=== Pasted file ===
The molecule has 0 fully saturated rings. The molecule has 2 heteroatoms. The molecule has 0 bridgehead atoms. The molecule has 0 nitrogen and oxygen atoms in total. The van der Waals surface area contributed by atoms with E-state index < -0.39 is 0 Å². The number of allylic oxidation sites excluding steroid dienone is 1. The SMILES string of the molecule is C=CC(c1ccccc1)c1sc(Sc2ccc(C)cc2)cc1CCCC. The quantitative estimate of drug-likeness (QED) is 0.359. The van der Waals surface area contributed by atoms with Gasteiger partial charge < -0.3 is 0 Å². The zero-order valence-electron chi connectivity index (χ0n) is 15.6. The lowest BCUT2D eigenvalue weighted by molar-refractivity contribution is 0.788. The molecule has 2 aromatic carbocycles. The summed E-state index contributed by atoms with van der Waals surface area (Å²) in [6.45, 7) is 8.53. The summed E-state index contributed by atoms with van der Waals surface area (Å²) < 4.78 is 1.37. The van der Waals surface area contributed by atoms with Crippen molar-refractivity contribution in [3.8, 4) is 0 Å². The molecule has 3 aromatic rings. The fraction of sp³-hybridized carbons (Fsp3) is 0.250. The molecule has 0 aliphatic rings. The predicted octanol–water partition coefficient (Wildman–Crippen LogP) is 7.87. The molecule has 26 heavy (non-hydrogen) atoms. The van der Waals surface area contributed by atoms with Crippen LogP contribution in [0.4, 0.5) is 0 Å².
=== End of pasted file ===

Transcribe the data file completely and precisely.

The molecule has 0 fully saturated rings. The molecule has 2 heteroatoms. The molecule has 0 bridgehead atoms. The molecule has 0 nitrogen and oxygen atoms in total. The van der Waals surface area contributed by atoms with E-state index < -0.39 is 0 Å². The number of allylic oxidation sites excluding steroid dienone is 1. The SMILES string of the molecule is C=CC(c1ccccc1)c1sc(Sc2ccc(C)cc2)cc1CCCC. The quantitative estimate of drug-likeness (QED) is 0.359. The van der Waals surface area contributed by atoms with Gasteiger partial charge < -0.3 is 0 Å². The zero-order valence-electron chi connectivity index (χ0n) is 15.6. The lowest BCUT2D eigenvalue weighted by molar-refractivity contribution is 0.788. The molecule has 2 aromatic carbocycles. The summed E-state index contributed by atoms with van der Waals surface area (Å²) in [6.45, 7) is 8.53. The summed E-state index contributed by atoms with van der Waals surface area (Å²) < 4.78 is 1.37. The van der Waals surface area contributed by atoms with Crippen molar-refractivity contribution in [3.8, 4) is 0 Å². The molecule has 3 aromatic rings. The fraction of sp³-hybridized carbons (Fsp3) is 0.250. The molecule has 0 aliphatic rings. The predicted octanol–water partition coefficient (Wildman–Crippen LogP) is 7.87. The molecule has 26 heavy (non-hydrogen) atoms. The van der Waals surface area contributed by atoms with Crippen LogP contribution in [0.4, 0.5) is 0 Å².